Editor's Note: Spring time the right time to watch for bikes
Ah, May – blooming plants, kids playing ball, tractors in fields, and motorcycles on the roads.
May is, among other things, Motorcycle Awareness Month. As the weather warms, bikers are getting back on the road, and drivers need to remember to watch for them.
There’s some really fascinating research on how our brains work that show we don’t actually see, with our eyes, everything we think we see. The world moves fast, so our brains fill in the gaps with what should be there – what we expect to see. That’s how sleight-of-hand artists make it seem like things appear from and disappear into thin air.
That’s why, in collisions between autos and motorcylists or bicyclists, you will so often hear a driver say, honestly, “I just didn’t see them.”
It’s also why a heartbreaking number of those collisions occur when a motorcycle is making a legal left turn and the driver of an oncoming car doesn’t stop.
A few years ago, when I was covering the police beat, I remember coming in to the office on a Monday and my heart sinking as I found the police report of a weekend motorcycle crash. The biker had been making a legal left turn, an oncoming driver struck him, and then left the scene. A second biker, who had been riding with the first, realized his friend was no longer behind him and went back for him. As he was in the road trying to tend to his friend, he, too, was struck by a vehicle.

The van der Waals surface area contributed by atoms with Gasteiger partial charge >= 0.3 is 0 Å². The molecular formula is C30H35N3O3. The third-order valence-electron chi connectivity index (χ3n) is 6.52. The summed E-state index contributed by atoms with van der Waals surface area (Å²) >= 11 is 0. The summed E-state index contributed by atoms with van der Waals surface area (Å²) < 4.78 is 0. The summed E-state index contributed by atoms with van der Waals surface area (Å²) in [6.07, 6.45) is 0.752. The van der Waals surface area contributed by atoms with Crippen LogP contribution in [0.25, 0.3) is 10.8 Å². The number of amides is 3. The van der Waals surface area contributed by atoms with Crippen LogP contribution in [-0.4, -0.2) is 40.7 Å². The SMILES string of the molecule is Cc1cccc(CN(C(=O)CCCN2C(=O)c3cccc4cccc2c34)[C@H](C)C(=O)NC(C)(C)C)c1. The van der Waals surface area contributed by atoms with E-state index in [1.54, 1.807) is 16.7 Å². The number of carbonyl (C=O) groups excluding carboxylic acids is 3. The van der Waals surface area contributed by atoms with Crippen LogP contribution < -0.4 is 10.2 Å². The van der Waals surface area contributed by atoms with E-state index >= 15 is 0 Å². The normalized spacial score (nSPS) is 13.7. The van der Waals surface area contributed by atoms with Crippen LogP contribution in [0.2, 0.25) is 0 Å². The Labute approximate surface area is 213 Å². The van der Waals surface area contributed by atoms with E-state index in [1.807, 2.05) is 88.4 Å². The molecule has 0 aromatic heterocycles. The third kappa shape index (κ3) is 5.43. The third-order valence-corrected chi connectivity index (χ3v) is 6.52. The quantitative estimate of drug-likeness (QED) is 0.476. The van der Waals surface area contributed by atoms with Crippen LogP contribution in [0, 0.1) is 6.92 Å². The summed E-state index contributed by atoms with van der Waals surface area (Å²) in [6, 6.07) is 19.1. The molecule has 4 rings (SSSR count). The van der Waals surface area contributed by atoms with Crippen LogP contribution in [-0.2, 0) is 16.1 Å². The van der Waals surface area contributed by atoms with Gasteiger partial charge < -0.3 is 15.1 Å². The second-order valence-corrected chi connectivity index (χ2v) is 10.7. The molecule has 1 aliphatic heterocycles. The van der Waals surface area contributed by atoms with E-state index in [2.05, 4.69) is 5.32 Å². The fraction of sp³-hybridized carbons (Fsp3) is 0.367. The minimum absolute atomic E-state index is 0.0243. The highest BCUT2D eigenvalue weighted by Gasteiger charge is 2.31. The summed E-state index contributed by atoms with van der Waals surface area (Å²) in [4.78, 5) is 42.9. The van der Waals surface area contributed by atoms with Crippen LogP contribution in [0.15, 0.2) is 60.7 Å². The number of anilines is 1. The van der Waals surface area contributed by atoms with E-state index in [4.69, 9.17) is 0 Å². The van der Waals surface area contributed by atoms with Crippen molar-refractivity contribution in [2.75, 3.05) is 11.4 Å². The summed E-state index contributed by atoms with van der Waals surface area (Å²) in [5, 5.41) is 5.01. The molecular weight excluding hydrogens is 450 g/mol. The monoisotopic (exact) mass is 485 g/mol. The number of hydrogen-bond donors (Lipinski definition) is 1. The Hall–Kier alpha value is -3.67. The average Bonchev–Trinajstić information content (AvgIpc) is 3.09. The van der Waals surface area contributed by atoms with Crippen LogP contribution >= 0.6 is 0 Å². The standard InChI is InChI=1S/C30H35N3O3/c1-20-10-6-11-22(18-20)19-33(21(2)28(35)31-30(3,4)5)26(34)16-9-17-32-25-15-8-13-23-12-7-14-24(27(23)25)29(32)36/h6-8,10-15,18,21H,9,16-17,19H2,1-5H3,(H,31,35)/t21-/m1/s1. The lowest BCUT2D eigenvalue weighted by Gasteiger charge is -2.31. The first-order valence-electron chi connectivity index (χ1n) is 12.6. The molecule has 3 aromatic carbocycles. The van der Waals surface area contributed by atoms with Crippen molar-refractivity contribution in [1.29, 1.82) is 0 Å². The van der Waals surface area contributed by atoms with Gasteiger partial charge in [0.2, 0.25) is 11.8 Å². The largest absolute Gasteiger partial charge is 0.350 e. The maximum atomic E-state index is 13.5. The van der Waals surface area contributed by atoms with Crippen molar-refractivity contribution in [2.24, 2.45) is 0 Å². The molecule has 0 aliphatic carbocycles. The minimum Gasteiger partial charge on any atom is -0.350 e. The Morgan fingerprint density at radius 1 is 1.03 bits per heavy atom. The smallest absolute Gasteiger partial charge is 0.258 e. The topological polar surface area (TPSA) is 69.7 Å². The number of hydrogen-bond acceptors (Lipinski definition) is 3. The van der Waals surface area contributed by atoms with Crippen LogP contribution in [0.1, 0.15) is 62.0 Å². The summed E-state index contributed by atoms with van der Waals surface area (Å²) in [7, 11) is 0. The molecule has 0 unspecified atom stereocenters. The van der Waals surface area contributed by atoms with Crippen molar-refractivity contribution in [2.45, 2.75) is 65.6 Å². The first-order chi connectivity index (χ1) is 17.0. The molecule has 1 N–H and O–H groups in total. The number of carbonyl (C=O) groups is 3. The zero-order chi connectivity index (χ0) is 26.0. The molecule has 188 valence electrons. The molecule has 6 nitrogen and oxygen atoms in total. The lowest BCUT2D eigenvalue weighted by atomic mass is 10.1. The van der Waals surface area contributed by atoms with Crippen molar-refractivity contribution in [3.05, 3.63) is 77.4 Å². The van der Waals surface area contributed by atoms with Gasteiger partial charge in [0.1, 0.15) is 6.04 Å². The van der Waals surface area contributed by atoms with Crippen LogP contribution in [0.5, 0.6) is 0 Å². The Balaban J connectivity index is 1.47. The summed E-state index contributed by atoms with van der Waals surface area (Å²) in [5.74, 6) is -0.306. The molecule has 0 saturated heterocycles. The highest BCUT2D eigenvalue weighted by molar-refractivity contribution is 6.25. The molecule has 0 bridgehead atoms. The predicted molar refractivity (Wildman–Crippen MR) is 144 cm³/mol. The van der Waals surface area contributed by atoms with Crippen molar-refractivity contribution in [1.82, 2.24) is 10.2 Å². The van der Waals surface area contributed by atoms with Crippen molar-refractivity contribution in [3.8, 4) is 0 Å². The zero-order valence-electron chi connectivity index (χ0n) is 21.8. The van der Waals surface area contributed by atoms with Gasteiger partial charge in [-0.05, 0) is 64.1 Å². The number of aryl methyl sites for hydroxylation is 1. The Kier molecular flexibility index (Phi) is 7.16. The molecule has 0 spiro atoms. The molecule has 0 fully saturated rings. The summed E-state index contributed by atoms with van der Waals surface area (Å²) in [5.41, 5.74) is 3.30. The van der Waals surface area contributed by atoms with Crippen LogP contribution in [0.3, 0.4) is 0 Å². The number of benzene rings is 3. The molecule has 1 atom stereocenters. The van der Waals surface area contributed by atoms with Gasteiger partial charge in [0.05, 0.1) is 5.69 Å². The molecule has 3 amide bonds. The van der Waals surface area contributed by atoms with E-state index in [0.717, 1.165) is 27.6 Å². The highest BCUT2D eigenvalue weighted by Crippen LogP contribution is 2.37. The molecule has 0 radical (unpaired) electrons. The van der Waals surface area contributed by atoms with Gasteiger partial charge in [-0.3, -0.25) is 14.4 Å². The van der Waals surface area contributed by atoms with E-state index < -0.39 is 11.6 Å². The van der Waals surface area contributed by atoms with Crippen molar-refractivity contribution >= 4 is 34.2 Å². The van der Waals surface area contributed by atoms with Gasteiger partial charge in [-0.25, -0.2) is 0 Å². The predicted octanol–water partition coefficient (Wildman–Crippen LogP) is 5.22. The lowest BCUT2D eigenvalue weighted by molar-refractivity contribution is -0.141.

The way to combat this is to pay conscious attention when you’re driving. Motorcycles and bicycles are small, but they don’t really just come out of nowhere. Sometimes, because of their size, they can be hiding in a blind spot caused by a car’s interior or by external things like bushes or trees.
Drivers also need to know that a motorcycle doesn’t always give a visual cue when slowing down – if the rider downshifts or rolls off the throttle, the bike will slow without activating the brake lights. Bikes also can’t stop on a dime, and their mirrors usually make things behind them seem farther away than they are. Leave a little more room when following a bike than you would if you were following a car.
A passenger complicates every aspect of driving a motorcycle. Pay attention and leave a bike with a passenger more space.
Sometimes, especially when the weather is nice, the windows are down, you’re in familiar territory and there’s a good song on the radio, it’s easy for a driver to tune out a bit and go on autopilot. I know; I’ve been there. But bad things happen when the operator of a fast-moving, multi-ton machine isn’t paying attention.
Drivers, please be aware of your surroundings. When checking traffic at an intersection, try thinking the word “motorcycle” – it could snap your brain out of autopilot. And motorcyclists, remember not every driver is watching for you; ride safely and defensively, and if you haven’t already, take a motorcycle safety course. Both the U.S. Department of Transportation and A.B.A.T.E. of Illinois say motorcycle safety courses are the single most important factor in reducing injuries and fatalities.
Let’s all enjoy the warmer seasons safely and see another winter. Enjoy your MidWeek.